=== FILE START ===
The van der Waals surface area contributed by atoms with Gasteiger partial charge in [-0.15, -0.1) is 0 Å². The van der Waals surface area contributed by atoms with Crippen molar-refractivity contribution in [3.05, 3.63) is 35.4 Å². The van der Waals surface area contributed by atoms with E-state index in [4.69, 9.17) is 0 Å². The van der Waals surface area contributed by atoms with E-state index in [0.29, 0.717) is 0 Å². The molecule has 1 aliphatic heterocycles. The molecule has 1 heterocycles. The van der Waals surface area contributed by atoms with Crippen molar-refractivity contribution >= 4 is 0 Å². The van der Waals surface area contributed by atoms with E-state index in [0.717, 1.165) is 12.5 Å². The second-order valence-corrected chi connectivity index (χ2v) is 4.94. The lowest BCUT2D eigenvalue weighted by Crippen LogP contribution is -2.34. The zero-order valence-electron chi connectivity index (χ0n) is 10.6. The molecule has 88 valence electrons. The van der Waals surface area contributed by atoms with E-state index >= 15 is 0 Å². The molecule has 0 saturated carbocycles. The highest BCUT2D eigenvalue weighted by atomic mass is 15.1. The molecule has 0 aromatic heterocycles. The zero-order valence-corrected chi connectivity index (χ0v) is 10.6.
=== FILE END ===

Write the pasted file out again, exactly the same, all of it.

The van der Waals surface area contributed by atoms with Gasteiger partial charge in [-0.15, -0.1) is 0 Å². The van der Waals surface area contributed by atoms with Crippen molar-refractivity contribution in [3.05, 3.63) is 35.4 Å². The van der Waals surface area contributed by atoms with E-state index in [4.69, 9.17) is 0 Å². The van der Waals surface area contributed by atoms with E-state index in [0.29, 0.717) is 0 Å². The molecule has 1 aliphatic heterocycles. The molecule has 1 heterocycles. The van der Waals surface area contributed by atoms with Crippen molar-refractivity contribution >= 4 is 0 Å². The van der Waals surface area contributed by atoms with E-state index in [0.717, 1.165) is 12.5 Å². The second-order valence-corrected chi connectivity index (χ2v) is 4.94. The lowest BCUT2D eigenvalue weighted by Crippen LogP contribution is -2.34. The zero-order valence-electron chi connectivity index (χ0n) is 10.6. The molecule has 88 valence electrons. The van der Waals surface area contributed by atoms with E-state index >= 15 is 0 Å². The molecule has 0 saturated carbocycles. The highest BCUT2D eigenvalue weighted by atomic mass is 15.1. The molecule has 0 aromatic heterocycles. The zero-order valence-corrected chi connectivity index (χ0v) is 10.6.